Newcastle City Council is currently applying to the Secretary of State for Communities and Local Government Erik Pickles for a blanket ban on the display of lettings boards in Gosforth, Jesmond, Heaton, Spital Tongues, Shieldfield and Sandyford. While the resident in me wishes to see our streets cleaned up of multiple boards, the professional lettings agent feels it is another example of our Council using a hammer to crack a walnut by introducing ill thought out legislation.
Glad I got that off my chest! So let us look at the current situation and suggest a couple of workable alternatives to yet more bureaucracy. The ban will not have an impact upon the rest of Newcastle so we will have confusion as to precisely where it is permissible to erect our boards. Worse, the law is already being broken by some agencies erecting two or three different boards on a property. There has been a lack of enforcement of this existing law from the Council and very little publicity of a voluntary ‘board code’ that was introduced.
Are we expected to believe they will suddenly wake up and vigorously enforce the new ban? And how much will that cost the Council tax payer?
An unseen result of this legislation will be the suppression of new, entrepreneurial firms starting up in the lettings sector bringing new ideas and innovation. Heaton Property will continue to grow despite the boards ban since our business comes from referrals, advertising and internet portals. But when I started out in 2005 I could not afford thousands of pounds a month on marketing activities so a £5 lettings board was my route to market.
Several lettings agencies have anticipated the legislation and introduced window stickers which are not included in the ban. These stickers remain in place throughout the year and are in effect, a permanent advertising billboard. Furthermore, ‘For Sale’ boards are not covered by the ban. It will be interesting to see the Council reaction to a board that says ‘For sale or to let’ as many currently do.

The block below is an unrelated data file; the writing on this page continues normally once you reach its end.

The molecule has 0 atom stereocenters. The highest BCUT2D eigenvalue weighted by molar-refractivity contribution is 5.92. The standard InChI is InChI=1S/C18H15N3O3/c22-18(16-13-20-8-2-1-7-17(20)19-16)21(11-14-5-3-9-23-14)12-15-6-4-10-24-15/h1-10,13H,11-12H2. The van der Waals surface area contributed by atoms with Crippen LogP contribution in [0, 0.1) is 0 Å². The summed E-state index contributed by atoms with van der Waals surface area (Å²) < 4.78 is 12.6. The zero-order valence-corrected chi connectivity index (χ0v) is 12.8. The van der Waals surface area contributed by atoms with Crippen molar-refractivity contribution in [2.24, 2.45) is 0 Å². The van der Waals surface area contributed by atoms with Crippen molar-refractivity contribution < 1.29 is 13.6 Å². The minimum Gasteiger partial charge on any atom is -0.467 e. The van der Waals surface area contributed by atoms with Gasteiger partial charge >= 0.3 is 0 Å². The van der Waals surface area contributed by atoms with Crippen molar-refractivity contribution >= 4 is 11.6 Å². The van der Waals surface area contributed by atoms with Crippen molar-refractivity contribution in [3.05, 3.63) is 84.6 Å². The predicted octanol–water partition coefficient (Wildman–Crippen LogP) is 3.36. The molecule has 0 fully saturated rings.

Since the Council are not minded to enforce existing legislation there are workable alternatives they could consider. Leeds and Nottingham have a ‘fallow period’ where boards must be removed between December and February when most student lets are occupied. My personal solution would solve the problem of year-round lettings boards while providing a revenue stream for our cash strapped Council. Charge a fee of say, £15 for a twenty eight day period. This would ensure agencies removed their boards as soon as the property was let.
It will be interesting to see the decision of Erik Pickles in the coming weeks as Councillors and various residents associations put pen to paper and keystroke to email in a concerted lobbying campaign. Other English Councils are watching with interest since this is the first ban of its size to be ruled upon by the Secretary of State.
For Heaton Property it will be business as usual since we do not rely upon lettings boards to attract students and young professionals. But we will have a lot of boards left on our hands if the ban comes into force. I discovered one of our boards in the boot of my car on a recent trip to Italy and further discovered they make an excellent sun shield for a parked car. If Erik Pickles sees things the Councils way, lettings boards will be available from our office for use as sun shields in return for a modest contribution to our favourite local charity, I Can Feed. This is recycling at its best since we can reduce our carbon footprint, help feed the hungry and save the people of Newcastle a burned bottom as the current heat wave turns leather seats into instruments of torture.